The dad1 mutant also exhibited a very low disease phenotype, with no macroscopically visible hyphae on flowers and minimal aerial hyphae on the surface of the non-fertilised siliques. The F + NS score for the wild-type Ws-2 ecotype = 4.2, whereas for dad1 = 2.1. This result was not expected because the anther whorl is present, although non-functional. When inoculated dad1 and wild-type Ws-2 flowers were examined microscopically over a 2-day time course extending to day 10, this revealed that almost no extracellularly mycelial colonisation of the anther and anther filament has occurred on the dad1 flowers and there was no evidence of attempted tissue invasion. In the Ws-2 flowers, extracellularly mycelial colonisation was extensive and other intercellular and intracellular hyphae were detected in the peduncle and silique tissues (data not shown). It would therefore appear that Fusarium hyphae lack the appropriate mechanism to penetrate the intact anther sac wall and do not use, as an alternative route, the 4–6 stomatal pores present near the junction with the anther filament. Also, the overall reduction in the density of hyphae associated with dad1 anthers compared with Ws-2 may indicate a lower nutrient availability. Alternatively, it is possible that the intact anthers containing immature non-viable pollen grains either contain harmful pre-formed metabolites (phytoanticipins) (Morrissey and Osbourn, 1999) or are able to mount a successful active defence response at sites of attempted hyphal penetration. Microscopic analyses revealed no evidence of a hypersensitive cell death defence response or any specific modifications to the appearance of plant cell walls in either the anther sac or filament (data not shown).

The small amount of belated aerial mycelia evident on all three of the Arabidopsis flower mutants on the unfertilised and senescing calyx, siliques and petals (where present) never resulted in disease symptoms forming on the underlying peduncle or stem tissues. The formation of aerial mycelium on these tissues was to be expected because Fusarium has excellent saprophytic colonisation abilities, and can therefore utilise the considerable nutrients released from these tissues as each enters a senescence programme.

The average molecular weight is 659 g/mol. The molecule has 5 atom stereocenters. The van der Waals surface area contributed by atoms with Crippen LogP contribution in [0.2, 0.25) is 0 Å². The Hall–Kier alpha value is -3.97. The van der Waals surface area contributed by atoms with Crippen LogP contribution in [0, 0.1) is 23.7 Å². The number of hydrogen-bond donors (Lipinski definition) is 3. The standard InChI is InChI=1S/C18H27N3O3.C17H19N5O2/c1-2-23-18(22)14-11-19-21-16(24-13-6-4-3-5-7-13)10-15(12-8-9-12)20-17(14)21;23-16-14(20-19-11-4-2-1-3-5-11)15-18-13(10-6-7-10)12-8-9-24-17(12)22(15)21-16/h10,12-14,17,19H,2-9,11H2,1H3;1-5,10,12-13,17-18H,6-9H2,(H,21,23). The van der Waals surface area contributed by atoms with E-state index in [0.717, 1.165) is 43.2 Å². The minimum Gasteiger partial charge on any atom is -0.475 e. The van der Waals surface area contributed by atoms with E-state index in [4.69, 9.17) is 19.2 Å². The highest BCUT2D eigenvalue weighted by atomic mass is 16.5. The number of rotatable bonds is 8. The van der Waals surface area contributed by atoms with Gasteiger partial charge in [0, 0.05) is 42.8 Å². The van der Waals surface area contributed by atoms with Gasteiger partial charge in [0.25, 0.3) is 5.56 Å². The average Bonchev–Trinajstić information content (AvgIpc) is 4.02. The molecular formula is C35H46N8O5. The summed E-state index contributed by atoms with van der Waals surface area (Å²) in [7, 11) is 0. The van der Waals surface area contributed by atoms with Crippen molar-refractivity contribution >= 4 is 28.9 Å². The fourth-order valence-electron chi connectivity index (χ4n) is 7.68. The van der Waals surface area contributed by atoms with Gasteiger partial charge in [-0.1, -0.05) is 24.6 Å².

DON mycotoxin production during invasion of Arabidopsis flowers

A feature of many F. graminearum and F. culmorum invasions of wheat and barley ears and maize cobs is the production of mycotoxins (Hohn et al., 1998). The trichothecene mycotoxin, deoxynivalenol (DON) and its precursor 15-acetyl deoxynivalenol are of concern for human food and animal feed safety (http://www.scabusa.org). The production of DON mycotoxins may contribute to the overall aggressiveness of naturally DON-producing Fusarium isolates to invade plant tissues. However, DON production is not a fundamental fungal pathogenicity factor (disease-causing component) (Harris et al., 1999; Proctor et al., 1995). DON production can also be induced under specific in vitro conditions that attempt to mimic in planta conditions, but DON and 15-acetyl is not synthesised when F. culmorum or F. graminearum are grown on more general culture media (Burmeister, 1971; Chen et al., 2000).

We explored whether DON and 15-acetyl DON production occurred during Fusarium colonisation of Arabidopsis floral tissue. Samples were taken at 8 days post-inoculation with two different F. culmorum isolates and one F. graminearum isolate known to produce DON mycotoxin when invading wheat ears (Claudia Heppner, unpublished). In both Col-O and La-er whole flowers, greater than 1 ppm DON was detected in all Fusarium-invaded flower tissue at 8 days post-inoculation. On Col-O flowers, the recovered values ranged between 1.22 and 1.42 ppm (SD = 0.10) whilst on La-er, a slightly wide range was evident from 1.21 to 2.27 ppm (SD = 0.53). From water only-inoculated Col-O and La-er floral tissue, DON levels of below 0.1 ppm were recorded. This level of background non-specific binding of plant components in the DON competitive ELISA is comparable to the values obtained for water only-inoculated Bobwhite wheat ears (C. Heppner, unpublished). When the two UK F. culmorum isolates were spray inoculated onto the anthesising ears of Bobwhite wheat growing in a field in Cambridgeshire, UK and subsequently mist irrigated to ensure a high level of visible infection, the DON levels recovered from the harvested and threshed grain ranged between 6 and 50 ppm (C. Heppner, unpublished). This indicated that the two F. culmorum isolates used in this study are moderate producers of DON. The large difference in the DON levels recovered from the wheat and Arabidopsis inoculation would appear to be caused by the total length of the infection period prior to assaying for DON levels. Only 8 days elapsed between inoculation and floral tissue harvest in Arabidopsis, whereas there are 50 days between inoculation and harvest for the wheat grain sample. In the later situation, considerably more time elapsed for mycotoxin biosynthesis and accumulation to occur.

The detection of the accumulation of DON and 15-acetyl DON mycotoxins in the Fusarium-infected flowers of both Col-O and La-er flowers indicates that the complete infection phenotype is manifested within Arabidopsis floral tissue.

Discussion